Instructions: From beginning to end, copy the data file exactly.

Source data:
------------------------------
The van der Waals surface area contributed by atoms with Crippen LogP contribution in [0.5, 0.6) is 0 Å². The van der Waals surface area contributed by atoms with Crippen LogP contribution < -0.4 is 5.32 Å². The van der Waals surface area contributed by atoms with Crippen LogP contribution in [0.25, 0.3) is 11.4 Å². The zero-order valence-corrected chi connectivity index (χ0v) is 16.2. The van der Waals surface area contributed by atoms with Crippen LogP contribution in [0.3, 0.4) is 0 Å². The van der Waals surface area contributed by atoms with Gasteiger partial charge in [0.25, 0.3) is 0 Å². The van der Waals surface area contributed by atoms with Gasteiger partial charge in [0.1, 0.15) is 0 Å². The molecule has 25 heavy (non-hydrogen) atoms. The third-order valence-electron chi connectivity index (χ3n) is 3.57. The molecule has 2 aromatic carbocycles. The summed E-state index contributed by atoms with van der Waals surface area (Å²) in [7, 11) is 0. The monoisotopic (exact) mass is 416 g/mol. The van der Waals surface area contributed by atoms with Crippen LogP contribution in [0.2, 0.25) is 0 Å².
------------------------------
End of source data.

The van der Waals surface area contributed by atoms with Crippen LogP contribution in [0.5, 0.6) is 0 Å². The van der Waals surface area contributed by atoms with Crippen LogP contribution < -0.4 is 5.32 Å². The van der Waals surface area contributed by atoms with Crippen LogP contribution in [0.25, 0.3) is 11.4 Å². The zero-order valence-corrected chi connectivity index (χ0v) is 16.2. The van der Waals surface area contributed by atoms with Crippen LogP contribution in [0.3, 0.4) is 0 Å². The van der Waals surface area contributed by atoms with Gasteiger partial charge in [0.25, 0.3) is 0 Å². The van der Waals surface area contributed by atoms with Gasteiger partial charge in [0.1, 0.15) is 0 Å². The molecule has 25 heavy (non-hydrogen) atoms. The third-order valence-electron chi connectivity index (χ3n) is 3.57. The molecule has 2 aromatic carbocycles. The summed E-state index contributed by atoms with van der Waals surface area (Å²) in [7, 11) is 0. The monoisotopic (exact) mass is 416 g/mol. The van der Waals surface area contributed by atoms with Crippen LogP contribution in [0.2, 0.25) is 0 Å².